Music Review: Passion Pit’s ‘Gossamer’

There are few albums that are as good and catchy as Passion Pit’s “Gossamer.” Like Passion Pit’s debut, listeners might tap their feet less enthusiastically once they stop and listen to the lyrics. This was a cute trick on their first album, mainly because the depressing themes in the songs were generally veiled behind clever lyrics that required some work to decipher. On the new album, though, front man Michael Angelakos hits the listener over the head with his depression in every song. If the lyrics were well written and thought provoking, it would be nice to stop dancing and listen to them. They are not, so the best advice to give listeners of this album is to stop thinking about it and keep on dancing.

It is not fair to tell Angelakos that he cannot make happy music with depressing lyrics. It is fair to say that if these lyrics were isolated from his songs, they would belong in some high school kid’s notebook immediately after his girlfriend dumped him. One of the more overt examples of this is in the song “Love is Greed” where Angelakos asks “If we really love ourselves / how do you love somebody else?” To make this juvenile lyric worse is the fact that it is enunciated in the song by an even higher than normal falsetto from Angelakos. He is acting as though he has just pointed out some earth shattering idea to listeners. This falls in line with the teenager metaphor, since most people generally mature past being so self-centered around the same time they stop slamming doors in their parents’ faces. It is one of the worst lyrical songs on the album, but evidence of lazy song writing is everywhere. Even on this summer’s hit single, “Take a Walk,” Angelakos makes a confusing, if not disturbing, lyrical jump. In the middle of describing financial hardship in America, he sings “Honey it’s your son” a few lines before declaring “And tonight I swear I’ll come home / And we’ll make love like we’re young.” It is likely Angelakos got tired of trying to fit in two separate verses rather than considering the implications of an Oedipus complex.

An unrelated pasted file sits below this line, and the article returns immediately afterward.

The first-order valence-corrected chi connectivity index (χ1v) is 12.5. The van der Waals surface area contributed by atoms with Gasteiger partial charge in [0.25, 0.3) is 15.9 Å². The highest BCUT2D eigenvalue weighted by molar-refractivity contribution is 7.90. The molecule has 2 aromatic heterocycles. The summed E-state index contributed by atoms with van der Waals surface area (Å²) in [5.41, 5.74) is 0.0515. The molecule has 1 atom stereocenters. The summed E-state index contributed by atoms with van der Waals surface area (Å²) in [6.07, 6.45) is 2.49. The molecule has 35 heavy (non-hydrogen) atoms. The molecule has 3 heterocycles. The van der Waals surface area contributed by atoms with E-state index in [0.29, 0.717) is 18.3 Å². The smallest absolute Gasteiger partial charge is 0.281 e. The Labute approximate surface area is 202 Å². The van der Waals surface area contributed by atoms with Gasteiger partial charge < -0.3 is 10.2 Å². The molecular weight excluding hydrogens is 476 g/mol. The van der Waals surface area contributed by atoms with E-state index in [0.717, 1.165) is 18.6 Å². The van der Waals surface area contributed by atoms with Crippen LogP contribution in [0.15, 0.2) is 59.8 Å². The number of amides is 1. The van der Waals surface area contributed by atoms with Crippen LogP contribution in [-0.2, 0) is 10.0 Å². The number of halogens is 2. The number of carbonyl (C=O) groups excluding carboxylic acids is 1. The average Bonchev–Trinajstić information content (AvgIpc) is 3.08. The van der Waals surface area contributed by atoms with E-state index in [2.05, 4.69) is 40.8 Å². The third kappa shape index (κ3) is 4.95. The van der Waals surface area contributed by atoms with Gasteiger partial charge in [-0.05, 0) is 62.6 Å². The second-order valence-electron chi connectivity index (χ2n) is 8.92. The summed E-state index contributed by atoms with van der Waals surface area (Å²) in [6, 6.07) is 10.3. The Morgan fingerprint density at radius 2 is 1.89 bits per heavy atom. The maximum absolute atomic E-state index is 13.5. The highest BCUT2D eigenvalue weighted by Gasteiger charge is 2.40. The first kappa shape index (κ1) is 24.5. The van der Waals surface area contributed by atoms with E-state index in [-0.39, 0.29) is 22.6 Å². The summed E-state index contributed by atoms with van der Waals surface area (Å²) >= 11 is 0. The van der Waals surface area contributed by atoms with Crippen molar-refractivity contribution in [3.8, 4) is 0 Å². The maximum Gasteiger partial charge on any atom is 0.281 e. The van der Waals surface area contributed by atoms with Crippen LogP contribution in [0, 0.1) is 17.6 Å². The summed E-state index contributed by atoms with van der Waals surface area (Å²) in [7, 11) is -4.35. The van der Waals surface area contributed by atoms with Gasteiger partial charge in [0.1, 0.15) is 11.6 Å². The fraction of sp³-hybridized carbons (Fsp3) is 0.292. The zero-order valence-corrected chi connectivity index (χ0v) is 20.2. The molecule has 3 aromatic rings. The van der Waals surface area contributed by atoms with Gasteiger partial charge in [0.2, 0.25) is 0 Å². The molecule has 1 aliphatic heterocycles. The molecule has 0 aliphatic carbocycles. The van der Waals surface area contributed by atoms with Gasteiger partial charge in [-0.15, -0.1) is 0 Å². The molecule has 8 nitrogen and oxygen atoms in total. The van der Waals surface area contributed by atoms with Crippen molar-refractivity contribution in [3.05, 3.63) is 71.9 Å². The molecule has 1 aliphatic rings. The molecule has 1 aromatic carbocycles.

The one exception to all of this is the song “I’ll Be Alright.” Here, Angelakos successfully captures the disappointments that young adults often find in revisiting, and hence reanalyzing, old memories. Furthermore, this is one of the few songs where the beat of the song does not distract from the lyrics. When he asks “Can you remember ever having any fun? / ‘Cause when it’s all said and done / I always believed we were / But now I’m not so sure…” he seems to sympathize with listeners of his own music who might have accepted his songs at face value, without regard to their depressing undertones. It is one of his only songs that seem both honest and compelling.

In the middle of “Love Is Greed,” Angelakos summarizes the lyrical journey of his own album when he claims “All this talk of love just turns to noise.” Indeed, this album is filled with songs that take listeners into the somewhat twisted mind of Angelakos’s, but at the end of this journey, most listeners will be left questioning whether or not it was all worth it. At a certain point, all of Angelakos’s lyrics simply become depressing noise.


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